These are two men from separate eras on different teams.
We can't use one of them as the measuring stick for the other's success—especially when Jordan is incomparable to any other that has ever played the game.
Spoilers follow; if you don't want to read the spoilers, please close this article now!
Ladies and Gentlemen, welcome! Once again it's time to look at the TNA spoilers this week. With the possible return of Jeff Hardy and two title matches this week, it looks like this could be a good episode of Impact.
However, before we begin I have to talk about what happened on TNA Xplosion this week.
One of the matches was for the No.1 tag team contender's spot and saw The Pope and Devon defeat The British Invasion.
My initial thoughts to this was, "Weren't British Invasion and Mexican America feuding?"
Why is the British Invasion, the best tag team in TNA now that Beer Money is heading the singles route, losing to a tag team like Pope and Devon?
Why are Mexican America the champs when one half of the team is terrible and the other half has never been that good, at least in my opinion?
All these questions and more will be answered one day...I hope.
Oh well, here are the spoilers for this week (the spoilers and results are in bold, my thoughts and opinions are not).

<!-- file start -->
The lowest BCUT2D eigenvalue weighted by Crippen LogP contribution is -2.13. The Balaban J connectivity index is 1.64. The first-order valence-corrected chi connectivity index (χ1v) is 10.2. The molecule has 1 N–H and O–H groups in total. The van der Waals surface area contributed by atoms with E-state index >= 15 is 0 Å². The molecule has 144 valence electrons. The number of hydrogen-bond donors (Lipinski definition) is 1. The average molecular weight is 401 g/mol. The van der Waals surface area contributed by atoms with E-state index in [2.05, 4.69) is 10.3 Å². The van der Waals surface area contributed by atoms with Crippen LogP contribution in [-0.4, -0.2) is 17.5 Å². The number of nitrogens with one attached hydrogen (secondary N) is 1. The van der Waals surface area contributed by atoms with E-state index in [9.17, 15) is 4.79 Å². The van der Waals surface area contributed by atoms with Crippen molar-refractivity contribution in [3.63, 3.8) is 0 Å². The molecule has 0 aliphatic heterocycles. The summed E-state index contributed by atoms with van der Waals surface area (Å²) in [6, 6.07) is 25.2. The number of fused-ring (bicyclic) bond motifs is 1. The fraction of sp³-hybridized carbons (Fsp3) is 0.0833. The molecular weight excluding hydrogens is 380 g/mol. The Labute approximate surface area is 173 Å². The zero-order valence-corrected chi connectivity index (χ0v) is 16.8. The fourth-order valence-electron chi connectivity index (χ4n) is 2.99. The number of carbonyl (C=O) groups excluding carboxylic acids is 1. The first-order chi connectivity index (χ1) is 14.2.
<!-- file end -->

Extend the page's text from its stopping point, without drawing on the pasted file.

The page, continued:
To start off the show, Hogan and Flair come out to the ring, Brother, and talk about Sting and Flair's upcoming match, Brother. Hogan doesn't seem to like the idea of facing Sting, Brother, but Flair guarantees that he'll beat Sting in their match.
They proceed to announce that this match will take place on September 15th's Impact.
Hogan then calls Angle out and announces that there will be a title match tonight between Angle and Sting. Sting comes out and accepts, but Hogan then decides that he's going to be the special guest enforcer for the match, Brother!!!!
Most people are going to expect me to bash this segment, and while I hate where this storyline's going, at least Flair/Sting will be on TV instead of at the upcoming PPV, and it announced the main event, so I have no complaints with this segment opening the show.
1) Gunner beat RVD after Jerry Lynn interfered to become the final man in the BFG Finals (Crimson was unable to continue in the tournament after Samoa Joe attacked him last week).
Hogan vs. Sting, RVD vs. Jerry Lynn, we're one Ultimate Warrior/Ric Flair feud away from causing a hole in the fabric of space. The late 90's called, they want their feuds back.
TNA, where everything old is still in the main event.
2) Brian Kendrick & Jesse Sorensen beat Austin Aries & Kid Kash after Jesse rolled up Kash.
I like how TNA is building Jesse, he looks good and can be a real X-Division star if given the chance.
I also like how they're building up the X-Division and putting it on TV more.